It has taken me a few days to really reflect on this semester’s experiences with the flipped classroom. During the semester, I decided to make major changes next semester on the implementation of the flipped classroom and vodcasts based on student input and my observations. I will give you the list of my changes after my reflections.
About half the class tolerated and saw value to the flipped classroom. The other half vehemently (and I use this strong descriptor based on course evaluation comments) opposed this method of learning. “Hate the flipped classroom”, “Horrible experience”, and “She doesn’t teach” are just a few comments from students. Others saw value in the process, but stated that in class there were so many students off task and “not prepared” which resulted in class distractions. Whole lectures had to be repeated because students did not come in prepared. Yes, I gave them a quiz on the reading/vodcast upon entering. This did not seem to encourage them to come prepared. Students viewed the flipped classroom as my crazy idea and lashed out at me personally for making them learn this way.
The vodcasts were MediaSite recorded classroom captured lectures from a previous semester. Students complained that they were “poor quality” and difficult to follow because of the student questioning in class. Students said they were too long. I ASSUMED that students would prefer a more authentic lecture… me in front of students… rather than a “lecture” in an office. I ASSUMED college students could pay attention for more than 10 minutes to a vodcast since they have to pay attention in other college classes sometimes up to 75 minutes. Changing the vodcast presentation and length will be the biggest change in the upcoming semester.
These are the changes I plan on making:
I have two sections of gen chem with under 20 students in each. With my one section, I will explain that this flipped classroom idea is not my crazy idea. This is a national trend in education. There is a body of evidence that supports this learning environment. I am hoping this gives me credibility. With my other section, I plan on being a “stealth flipper”. No need to make it seem like this is anything new or different. This is the way I teach because it is best for the student.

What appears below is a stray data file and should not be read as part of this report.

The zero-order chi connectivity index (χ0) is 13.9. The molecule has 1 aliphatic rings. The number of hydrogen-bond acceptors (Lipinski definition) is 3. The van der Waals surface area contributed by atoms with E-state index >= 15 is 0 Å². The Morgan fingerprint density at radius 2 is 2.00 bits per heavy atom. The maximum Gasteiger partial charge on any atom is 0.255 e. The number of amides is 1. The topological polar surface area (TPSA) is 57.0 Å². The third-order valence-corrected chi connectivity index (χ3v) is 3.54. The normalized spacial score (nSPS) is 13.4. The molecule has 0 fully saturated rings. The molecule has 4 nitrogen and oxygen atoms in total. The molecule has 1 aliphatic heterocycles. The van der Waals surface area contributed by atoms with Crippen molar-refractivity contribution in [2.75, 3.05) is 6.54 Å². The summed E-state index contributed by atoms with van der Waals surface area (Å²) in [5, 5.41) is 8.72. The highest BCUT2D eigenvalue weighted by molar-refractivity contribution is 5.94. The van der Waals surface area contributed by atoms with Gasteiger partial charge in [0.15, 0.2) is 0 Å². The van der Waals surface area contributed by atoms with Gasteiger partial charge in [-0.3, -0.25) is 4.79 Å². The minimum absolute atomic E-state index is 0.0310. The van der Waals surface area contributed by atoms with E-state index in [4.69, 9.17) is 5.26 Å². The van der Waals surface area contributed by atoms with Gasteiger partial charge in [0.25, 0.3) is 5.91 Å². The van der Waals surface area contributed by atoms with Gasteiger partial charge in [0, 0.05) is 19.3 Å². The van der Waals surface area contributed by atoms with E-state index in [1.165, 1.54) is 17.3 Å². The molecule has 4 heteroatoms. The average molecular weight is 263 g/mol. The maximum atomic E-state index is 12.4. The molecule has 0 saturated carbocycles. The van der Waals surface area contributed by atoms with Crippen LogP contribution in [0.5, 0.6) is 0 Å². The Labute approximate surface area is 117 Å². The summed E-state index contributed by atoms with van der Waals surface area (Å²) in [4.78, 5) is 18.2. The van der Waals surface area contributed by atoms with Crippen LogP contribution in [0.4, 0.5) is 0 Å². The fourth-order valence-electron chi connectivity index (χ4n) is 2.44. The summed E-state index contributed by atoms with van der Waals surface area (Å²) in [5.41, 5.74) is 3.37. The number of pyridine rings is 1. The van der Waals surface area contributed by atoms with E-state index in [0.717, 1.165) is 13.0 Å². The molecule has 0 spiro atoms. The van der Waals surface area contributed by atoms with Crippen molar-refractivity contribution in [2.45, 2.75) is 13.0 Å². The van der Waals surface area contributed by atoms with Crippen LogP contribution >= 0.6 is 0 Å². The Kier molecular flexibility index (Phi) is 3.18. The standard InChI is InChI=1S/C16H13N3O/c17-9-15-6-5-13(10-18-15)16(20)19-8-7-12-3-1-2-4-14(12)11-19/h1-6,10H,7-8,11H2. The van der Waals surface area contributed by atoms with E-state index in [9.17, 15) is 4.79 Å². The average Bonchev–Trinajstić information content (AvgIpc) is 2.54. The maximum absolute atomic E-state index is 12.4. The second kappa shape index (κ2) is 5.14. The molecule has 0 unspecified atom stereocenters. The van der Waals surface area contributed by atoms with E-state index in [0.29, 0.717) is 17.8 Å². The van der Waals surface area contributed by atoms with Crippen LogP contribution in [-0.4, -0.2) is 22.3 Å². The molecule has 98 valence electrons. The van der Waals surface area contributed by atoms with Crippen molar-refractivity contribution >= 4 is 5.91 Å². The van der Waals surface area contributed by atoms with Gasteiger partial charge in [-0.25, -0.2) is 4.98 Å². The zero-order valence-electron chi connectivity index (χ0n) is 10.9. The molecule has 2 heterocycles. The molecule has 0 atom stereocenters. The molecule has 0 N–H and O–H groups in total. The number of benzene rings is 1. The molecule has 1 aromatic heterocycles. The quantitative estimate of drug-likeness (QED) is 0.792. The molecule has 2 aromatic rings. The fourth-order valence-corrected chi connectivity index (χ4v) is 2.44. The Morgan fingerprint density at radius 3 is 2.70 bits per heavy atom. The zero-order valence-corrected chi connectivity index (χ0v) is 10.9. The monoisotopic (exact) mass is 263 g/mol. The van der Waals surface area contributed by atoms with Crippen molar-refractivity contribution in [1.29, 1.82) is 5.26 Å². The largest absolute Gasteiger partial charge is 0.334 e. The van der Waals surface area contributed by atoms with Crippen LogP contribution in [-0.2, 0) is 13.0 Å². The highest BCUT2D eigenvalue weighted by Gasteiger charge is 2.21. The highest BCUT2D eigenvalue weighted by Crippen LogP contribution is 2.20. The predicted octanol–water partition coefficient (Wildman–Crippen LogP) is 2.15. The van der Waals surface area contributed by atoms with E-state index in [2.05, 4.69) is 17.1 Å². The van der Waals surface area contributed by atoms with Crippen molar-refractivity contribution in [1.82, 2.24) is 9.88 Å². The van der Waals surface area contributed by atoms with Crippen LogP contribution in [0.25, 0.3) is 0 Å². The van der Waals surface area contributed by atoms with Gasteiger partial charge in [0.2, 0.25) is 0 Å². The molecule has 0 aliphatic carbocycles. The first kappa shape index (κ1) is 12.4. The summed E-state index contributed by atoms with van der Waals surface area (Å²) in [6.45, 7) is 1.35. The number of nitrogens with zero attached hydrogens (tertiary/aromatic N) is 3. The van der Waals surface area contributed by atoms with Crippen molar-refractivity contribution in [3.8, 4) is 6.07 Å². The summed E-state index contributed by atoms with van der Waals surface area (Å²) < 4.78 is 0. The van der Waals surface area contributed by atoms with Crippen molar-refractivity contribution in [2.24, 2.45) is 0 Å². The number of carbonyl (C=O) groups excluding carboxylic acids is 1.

Each chapter will consist of 3-8 lessons. Each lesson will include a series of vodcasts, virtual lectures, section reading, before class problems, and a Gate Check. This is a lot of work, but I will remind students that a 3 credit class = 1 hour in class/2 hours outside of class.
1. Provide short vodcasts from a variety of sources (Bozeman Science, Tyler Dewitt, Socratic.org) as well as my own vodcasts. I just don’t have the time between semesters to produce all the quality vodcasts I need. I am still wrestling with a good way to produce these. I am leaning towards using a pdf annotator and capturing using Camtasia.
2. In addition to the vodcasts, the new textbook I choose includes Mastering Chemistry. Mastering Chemistry provides short video clips of problems being solved on a whiteboard. I included these as part of each lesson and labeled them as “virtual lectures”.
3. I assigned a few problems for the students to attempt BEFORE class. I call these “before class problems” (not very creative). I did this a few times during this past semester in lieu of the vodcast quiz. Students seemed to find this more valuable than a vodcast quiz.
4. Provide students with a Gate Check BEFORE class. I plan to use Google forms as a way to assess whether students viewed the vodcast lessons. Within the Gate check, I plan on asking students to write their muddy and clear points on the Gate Check. I will begin each class showing their anonymous, aggregated, responses. It is my hope that we can focus on the content that is most confusing.
During class, students will work on problems in groups from the text and Mastering chemistry. I have a 3 hour lab so I don’t think I need to introduce any “hands-on” activities during class. I might try a few POGIL activities if time permits. Since so many of my students did not come prepared to class this past semester, we fell behind. Most did not complete the in class problems during class because they could not even begin them.
I will also collect the in class problems for a grade. I did not do this this past semester as I ASSUMED college students would complete them. I was reminded that unless an activity is graded, some students will not complete it.
I will not give up on teaching in the flipped classroom! My husband is encouraging me to “just lecture. It’s what college students expect and want”. I have never taken the easy road… I was a chemistry major! I believe in this way of teaching. I want my own children taught this way.
Even though most did not like the flipped classroom, I believe my students learned how to study.. When I asked them this question on a survey (did your study habits change?), they stated that they “had to study differently”, “find information outside the text”, “learn to take better notes”, “learn information on my own”, and “studied for the first time”. They hated the flipped classroom, but many changed the way they studied and learned (or learned how to study… which is what many stated).
I am not here to win a popularity contest. I teach to help students learn how to learn and love to learn to learn. Hopefully, the skills they acquired (grudgingly) this semester will be useful throughout their academic careers and lifelong learning endeavors.